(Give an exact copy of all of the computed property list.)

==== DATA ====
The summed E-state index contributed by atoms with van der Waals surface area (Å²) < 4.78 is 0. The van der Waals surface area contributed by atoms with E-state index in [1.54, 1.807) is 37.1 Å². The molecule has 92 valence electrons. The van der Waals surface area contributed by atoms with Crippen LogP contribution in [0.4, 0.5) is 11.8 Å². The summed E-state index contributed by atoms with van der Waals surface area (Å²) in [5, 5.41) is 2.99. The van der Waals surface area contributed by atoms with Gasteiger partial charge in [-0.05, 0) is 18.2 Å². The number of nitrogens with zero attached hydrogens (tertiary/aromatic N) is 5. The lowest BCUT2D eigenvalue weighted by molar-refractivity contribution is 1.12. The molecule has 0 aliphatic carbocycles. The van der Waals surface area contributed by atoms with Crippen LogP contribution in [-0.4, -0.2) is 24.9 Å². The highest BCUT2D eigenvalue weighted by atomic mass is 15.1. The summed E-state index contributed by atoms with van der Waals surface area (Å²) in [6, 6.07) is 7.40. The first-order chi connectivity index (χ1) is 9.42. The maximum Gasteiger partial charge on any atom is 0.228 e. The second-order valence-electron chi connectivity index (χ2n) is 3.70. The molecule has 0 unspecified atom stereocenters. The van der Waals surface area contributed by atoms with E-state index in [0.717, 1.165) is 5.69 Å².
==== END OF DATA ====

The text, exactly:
The summed E-state index contributed by atoms with van der Waals surface area (Å²) < 4.78 is 0. The van der Waals surface area contributed by atoms with E-state index in [1.54, 1.807) is 37.1 Å². The molecule has 92 valence electrons. The van der Waals surface area contributed by atoms with Crippen LogP contribution in [0.4, 0.5) is 11.8 Å². The summed E-state index contributed by atoms with van der Waals surface area (Å²) in [5, 5.41) is 2.99. The van der Waals surface area contributed by atoms with Gasteiger partial charge in [-0.05, 0) is 18.2 Å². The number of nitrogens with zero attached hydrogens (tertiary/aromatic N) is 5. The lowest BCUT2D eigenvalue weighted by molar-refractivity contribution is 1.12. The molecule has 0 aliphatic carbocycles. The van der Waals surface area contributed by atoms with Crippen LogP contribution in [-0.4, -0.2) is 24.9 Å². The highest BCUT2D eigenvalue weighted by atomic mass is 15.1. The summed E-state index contributed by atoms with van der Waals surface area (Å²) in [6, 6.07) is 7.40. The first-order chi connectivity index (χ1) is 9.42. The maximum Gasteiger partial charge on any atom is 0.228 e. The second-order valence-electron chi connectivity index (χ2n) is 3.70. The molecule has 0 unspecified atom stereocenters. The van der Waals surface area contributed by atoms with E-state index in [0.717, 1.165) is 5.69 Å².